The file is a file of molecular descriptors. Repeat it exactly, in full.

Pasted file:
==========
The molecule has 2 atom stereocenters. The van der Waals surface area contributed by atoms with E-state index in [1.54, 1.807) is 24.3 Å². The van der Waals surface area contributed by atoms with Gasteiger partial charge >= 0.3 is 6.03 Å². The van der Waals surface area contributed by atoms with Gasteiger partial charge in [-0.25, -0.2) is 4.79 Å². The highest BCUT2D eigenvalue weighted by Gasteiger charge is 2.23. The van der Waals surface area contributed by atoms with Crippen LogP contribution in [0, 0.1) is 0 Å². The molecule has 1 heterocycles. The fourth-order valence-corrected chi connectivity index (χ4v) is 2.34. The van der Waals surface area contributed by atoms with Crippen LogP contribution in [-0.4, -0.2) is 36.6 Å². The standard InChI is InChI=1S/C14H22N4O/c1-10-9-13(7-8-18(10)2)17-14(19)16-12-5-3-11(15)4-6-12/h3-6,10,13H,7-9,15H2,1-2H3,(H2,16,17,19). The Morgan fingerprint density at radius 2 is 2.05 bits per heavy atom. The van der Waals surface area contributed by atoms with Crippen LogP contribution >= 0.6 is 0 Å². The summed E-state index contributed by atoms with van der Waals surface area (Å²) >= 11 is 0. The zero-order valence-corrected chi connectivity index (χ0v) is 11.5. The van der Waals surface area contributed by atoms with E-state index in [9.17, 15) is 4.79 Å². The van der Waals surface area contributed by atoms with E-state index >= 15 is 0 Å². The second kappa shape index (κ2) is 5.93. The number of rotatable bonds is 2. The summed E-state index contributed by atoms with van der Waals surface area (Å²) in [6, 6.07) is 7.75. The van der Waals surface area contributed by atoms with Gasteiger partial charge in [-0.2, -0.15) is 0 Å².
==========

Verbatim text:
The molecule has 2 atom stereocenters. The van der Waals surface area contributed by atoms with E-state index in [1.54, 1.807) is 24.3 Å². The van der Waals surface area contributed by atoms with Gasteiger partial charge >= 0.3 is 6.03 Å². The van der Waals surface area contributed by atoms with Gasteiger partial charge in [-0.25, -0.2) is 4.79 Å². The highest BCUT2D eigenvalue weighted by Gasteiger charge is 2.23. The van der Waals surface area contributed by atoms with Crippen LogP contribution in [0, 0.1) is 0 Å². The molecule has 1 heterocycles. The fourth-order valence-corrected chi connectivity index (χ4v) is 2.34. The van der Waals surface area contributed by atoms with Crippen LogP contribution in [-0.4, -0.2) is 36.6 Å². The standard InChI is InChI=1S/C14H22N4O/c1-10-9-13(7-8-18(10)2)17-14(19)16-12-5-3-11(15)4-6-12/h3-6,10,13H,7-9,15H2,1-2H3,(H2,16,17,19). The Morgan fingerprint density at radius 2 is 2.05 bits per heavy atom. The van der Waals surface area contributed by atoms with Crippen LogP contribution >= 0.6 is 0 Å². The summed E-state index contributed by atoms with van der Waals surface area (Å²) >= 11 is 0. The zero-order valence-corrected chi connectivity index (χ0v) is 11.5. The van der Waals surface area contributed by atoms with E-state index in [9.17, 15) is 4.79 Å². The van der Waals surface area contributed by atoms with E-state index >= 15 is 0 Å². The second kappa shape index (κ2) is 5.93. The number of rotatable bonds is 2. The summed E-state index contributed by atoms with van der Waals surface area (Å²) in [6, 6.07) is 7.75. The van der Waals surface area contributed by atoms with Gasteiger partial charge in [-0.2, -0.15) is 0 Å².